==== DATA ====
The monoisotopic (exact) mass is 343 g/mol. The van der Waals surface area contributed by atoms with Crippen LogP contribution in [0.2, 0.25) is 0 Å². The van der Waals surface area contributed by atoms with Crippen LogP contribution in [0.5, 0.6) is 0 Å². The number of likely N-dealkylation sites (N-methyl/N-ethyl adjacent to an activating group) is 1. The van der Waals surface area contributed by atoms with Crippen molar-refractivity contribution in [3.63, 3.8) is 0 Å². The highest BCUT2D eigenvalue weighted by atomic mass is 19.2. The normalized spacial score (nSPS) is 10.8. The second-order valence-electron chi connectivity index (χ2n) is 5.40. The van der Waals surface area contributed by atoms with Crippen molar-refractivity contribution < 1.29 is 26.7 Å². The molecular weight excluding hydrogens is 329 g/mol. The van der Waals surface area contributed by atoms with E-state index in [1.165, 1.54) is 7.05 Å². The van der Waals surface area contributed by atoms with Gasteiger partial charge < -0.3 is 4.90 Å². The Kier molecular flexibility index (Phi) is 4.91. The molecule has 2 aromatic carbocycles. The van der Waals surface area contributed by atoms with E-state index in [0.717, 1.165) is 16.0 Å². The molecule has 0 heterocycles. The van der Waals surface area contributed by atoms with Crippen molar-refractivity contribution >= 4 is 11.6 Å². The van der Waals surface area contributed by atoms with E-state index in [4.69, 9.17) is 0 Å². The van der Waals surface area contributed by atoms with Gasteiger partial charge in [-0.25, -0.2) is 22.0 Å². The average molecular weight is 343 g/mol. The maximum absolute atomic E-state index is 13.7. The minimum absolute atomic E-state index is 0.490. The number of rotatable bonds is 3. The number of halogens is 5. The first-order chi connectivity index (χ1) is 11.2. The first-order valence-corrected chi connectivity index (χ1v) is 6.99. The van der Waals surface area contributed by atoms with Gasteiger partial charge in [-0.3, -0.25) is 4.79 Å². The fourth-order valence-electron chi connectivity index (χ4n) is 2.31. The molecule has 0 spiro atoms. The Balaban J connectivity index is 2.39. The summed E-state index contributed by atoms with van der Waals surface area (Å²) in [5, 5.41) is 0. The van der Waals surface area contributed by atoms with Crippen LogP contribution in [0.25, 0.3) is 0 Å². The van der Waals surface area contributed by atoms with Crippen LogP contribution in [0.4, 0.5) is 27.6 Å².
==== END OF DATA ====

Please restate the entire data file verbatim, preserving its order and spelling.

The monoisotopic (exact) mass is 343 g/mol. The van der Waals surface area contributed by atoms with Crippen LogP contribution in [0.2, 0.25) is 0 Å². The van der Waals surface area contributed by atoms with Crippen LogP contribution in [0.5, 0.6) is 0 Å². The number of likely N-dealkylation sites (N-methyl/N-ethyl adjacent to an activating group) is 1. The van der Waals surface area contributed by atoms with Crippen molar-refractivity contribution in [3.63, 3.8) is 0 Å². The highest BCUT2D eigenvalue weighted by atomic mass is 19.2. The normalized spacial score (nSPS) is 10.8. The second-order valence-electron chi connectivity index (χ2n) is 5.40. The van der Waals surface area contributed by atoms with Crippen molar-refractivity contribution < 1.29 is 26.7 Å². The molecular weight excluding hydrogens is 329 g/mol. The van der Waals surface area contributed by atoms with E-state index in [1.165, 1.54) is 7.05 Å². The van der Waals surface area contributed by atoms with Gasteiger partial charge < -0.3 is 4.90 Å². The Kier molecular flexibility index (Phi) is 4.91. The molecule has 2 aromatic carbocycles. The van der Waals surface area contributed by atoms with E-state index in [0.717, 1.165) is 16.0 Å². The molecule has 0 heterocycles. The van der Waals surface area contributed by atoms with Crippen molar-refractivity contribution >= 4 is 11.6 Å². The van der Waals surface area contributed by atoms with E-state index in [4.69, 9.17) is 0 Å². The van der Waals surface area contributed by atoms with Gasteiger partial charge in [-0.25, -0.2) is 22.0 Å². The average molecular weight is 343 g/mol. The maximum absolute atomic E-state index is 13.7. The minimum absolute atomic E-state index is 0.490. The number of rotatable bonds is 3. The number of halogens is 5. The first-order chi connectivity index (χ1) is 11.2. The first-order valence-corrected chi connectivity index (χ1v) is 6.99. The van der Waals surface area contributed by atoms with Gasteiger partial charge in [-0.3, -0.25) is 4.79 Å². The fourth-order valence-electron chi connectivity index (χ4n) is 2.31. The molecule has 0 spiro atoms. The Balaban J connectivity index is 2.39. The summed E-state index contributed by atoms with van der Waals surface area (Å²) in [5, 5.41) is 0. The van der Waals surface area contributed by atoms with Crippen LogP contribution in [0.25, 0.3) is 0 Å². The van der Waals surface area contributed by atoms with Crippen LogP contribution in [0.4, 0.5) is 27.6 Å².